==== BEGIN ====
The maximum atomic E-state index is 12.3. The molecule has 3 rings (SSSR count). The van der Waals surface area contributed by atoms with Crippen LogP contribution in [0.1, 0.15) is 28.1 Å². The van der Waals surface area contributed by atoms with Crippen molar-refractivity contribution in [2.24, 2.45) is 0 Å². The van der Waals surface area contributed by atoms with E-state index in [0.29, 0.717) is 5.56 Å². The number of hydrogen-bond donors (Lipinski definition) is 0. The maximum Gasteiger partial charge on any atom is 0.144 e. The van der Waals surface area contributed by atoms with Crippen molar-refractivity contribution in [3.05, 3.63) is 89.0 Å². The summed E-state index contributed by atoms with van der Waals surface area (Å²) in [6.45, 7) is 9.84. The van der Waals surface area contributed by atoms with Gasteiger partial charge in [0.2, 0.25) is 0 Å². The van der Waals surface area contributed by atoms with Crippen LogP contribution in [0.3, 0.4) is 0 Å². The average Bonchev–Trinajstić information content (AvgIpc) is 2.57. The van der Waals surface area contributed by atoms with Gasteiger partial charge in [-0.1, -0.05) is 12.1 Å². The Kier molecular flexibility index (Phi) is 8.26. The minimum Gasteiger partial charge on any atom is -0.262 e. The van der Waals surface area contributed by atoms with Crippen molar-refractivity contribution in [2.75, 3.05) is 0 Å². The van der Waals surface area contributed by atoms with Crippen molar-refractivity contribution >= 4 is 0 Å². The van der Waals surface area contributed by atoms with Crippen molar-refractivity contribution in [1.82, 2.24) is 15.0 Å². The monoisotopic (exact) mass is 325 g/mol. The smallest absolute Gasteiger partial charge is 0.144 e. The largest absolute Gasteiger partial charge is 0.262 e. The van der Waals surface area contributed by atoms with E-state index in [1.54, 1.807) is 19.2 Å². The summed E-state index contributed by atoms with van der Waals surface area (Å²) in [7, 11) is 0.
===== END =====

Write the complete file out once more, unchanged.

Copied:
The maximum atomic E-state index is 12.3. The molecule has 3 rings (SSSR count). The van der Waals surface area contributed by atoms with Crippen LogP contribution in [0.1, 0.15) is 28.1 Å². The van der Waals surface area contributed by atoms with Crippen molar-refractivity contribution in [2.24, 2.45) is 0 Å². The van der Waals surface area contributed by atoms with E-state index in [0.29, 0.717) is 5.56 Å². The number of hydrogen-bond donors (Lipinski definition) is 0. The maximum Gasteiger partial charge on any atom is 0.144 e. The van der Waals surface area contributed by atoms with Crippen molar-refractivity contribution in [3.05, 3.63) is 89.0 Å². The summed E-state index contributed by atoms with van der Waals surface area (Å²) in [6.45, 7) is 9.84. The van der Waals surface area contributed by atoms with Gasteiger partial charge in [0.2, 0.25) is 0 Å². The van der Waals surface area contributed by atoms with Crippen LogP contribution in [0.3, 0.4) is 0 Å². The average Bonchev–Trinajstić information content (AvgIpc) is 2.57. The van der Waals surface area contributed by atoms with Gasteiger partial charge in [-0.1, -0.05) is 12.1 Å². The Kier molecular flexibility index (Phi) is 8.26. The minimum Gasteiger partial charge on any atom is -0.262 e. The van der Waals surface area contributed by atoms with Crippen molar-refractivity contribution in [2.75, 3.05) is 0 Å². The van der Waals surface area contributed by atoms with Crippen molar-refractivity contribution >= 4 is 0 Å². The van der Waals surface area contributed by atoms with Crippen molar-refractivity contribution in [1.82, 2.24) is 15.0 Å². The monoisotopic (exact) mass is 325 g/mol. The smallest absolute Gasteiger partial charge is 0.144 e. The largest absolute Gasteiger partial charge is 0.262 e. The van der Waals surface area contributed by atoms with E-state index in [1.54, 1.807) is 19.2 Å². The summed E-state index contributed by atoms with van der Waals surface area (Å²) in [7, 11) is 0.